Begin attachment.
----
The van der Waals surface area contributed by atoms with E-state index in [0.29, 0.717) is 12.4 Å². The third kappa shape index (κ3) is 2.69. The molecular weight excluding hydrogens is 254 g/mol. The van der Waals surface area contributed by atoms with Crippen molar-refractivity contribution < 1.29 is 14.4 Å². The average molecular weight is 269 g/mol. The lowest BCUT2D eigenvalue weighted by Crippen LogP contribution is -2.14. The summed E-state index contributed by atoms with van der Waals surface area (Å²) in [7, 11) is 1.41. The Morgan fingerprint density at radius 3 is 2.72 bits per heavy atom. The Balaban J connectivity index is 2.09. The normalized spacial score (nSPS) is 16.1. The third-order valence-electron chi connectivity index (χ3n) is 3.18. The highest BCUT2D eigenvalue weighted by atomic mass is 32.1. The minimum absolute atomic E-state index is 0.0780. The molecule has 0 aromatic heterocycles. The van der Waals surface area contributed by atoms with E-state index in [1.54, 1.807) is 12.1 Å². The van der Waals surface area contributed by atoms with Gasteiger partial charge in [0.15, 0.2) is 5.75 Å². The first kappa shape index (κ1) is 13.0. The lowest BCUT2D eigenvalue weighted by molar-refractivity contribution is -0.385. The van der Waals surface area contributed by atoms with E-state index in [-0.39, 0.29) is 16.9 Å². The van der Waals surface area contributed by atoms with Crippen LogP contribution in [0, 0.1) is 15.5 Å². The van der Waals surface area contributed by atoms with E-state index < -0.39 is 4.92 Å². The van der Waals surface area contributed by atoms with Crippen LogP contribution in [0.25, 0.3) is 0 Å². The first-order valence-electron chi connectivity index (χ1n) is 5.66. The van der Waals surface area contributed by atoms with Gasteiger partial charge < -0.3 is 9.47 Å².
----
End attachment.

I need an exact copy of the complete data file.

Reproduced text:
The van der Waals surface area contributed by atoms with E-state index in [0.29, 0.717) is 12.4 Å². The third kappa shape index (κ3) is 2.69. The molecular weight excluding hydrogens is 254 g/mol. The van der Waals surface area contributed by atoms with Crippen molar-refractivity contribution < 1.29 is 14.4 Å². The average molecular weight is 269 g/mol. The lowest BCUT2D eigenvalue weighted by Crippen LogP contribution is -2.14. The summed E-state index contributed by atoms with van der Waals surface area (Å²) in [7, 11) is 1.41. The Morgan fingerprint density at radius 3 is 2.72 bits per heavy atom. The Balaban J connectivity index is 2.09. The normalized spacial score (nSPS) is 16.1. The third-order valence-electron chi connectivity index (χ3n) is 3.18. The highest BCUT2D eigenvalue weighted by atomic mass is 32.1. The minimum absolute atomic E-state index is 0.0780. The molecule has 0 aromatic heterocycles. The van der Waals surface area contributed by atoms with E-state index in [1.54, 1.807) is 12.1 Å². The van der Waals surface area contributed by atoms with Gasteiger partial charge in [0.15, 0.2) is 5.75 Å². The first kappa shape index (κ1) is 13.0. The lowest BCUT2D eigenvalue weighted by molar-refractivity contribution is -0.385. The van der Waals surface area contributed by atoms with E-state index in [-0.39, 0.29) is 16.9 Å². The van der Waals surface area contributed by atoms with Crippen LogP contribution in [0, 0.1) is 15.5 Å². The van der Waals surface area contributed by atoms with E-state index < -0.39 is 4.92 Å². The van der Waals surface area contributed by atoms with Crippen LogP contribution in [0.25, 0.3) is 0 Å². The first-order valence-electron chi connectivity index (χ1n) is 5.66. The van der Waals surface area contributed by atoms with Gasteiger partial charge < -0.3 is 9.47 Å².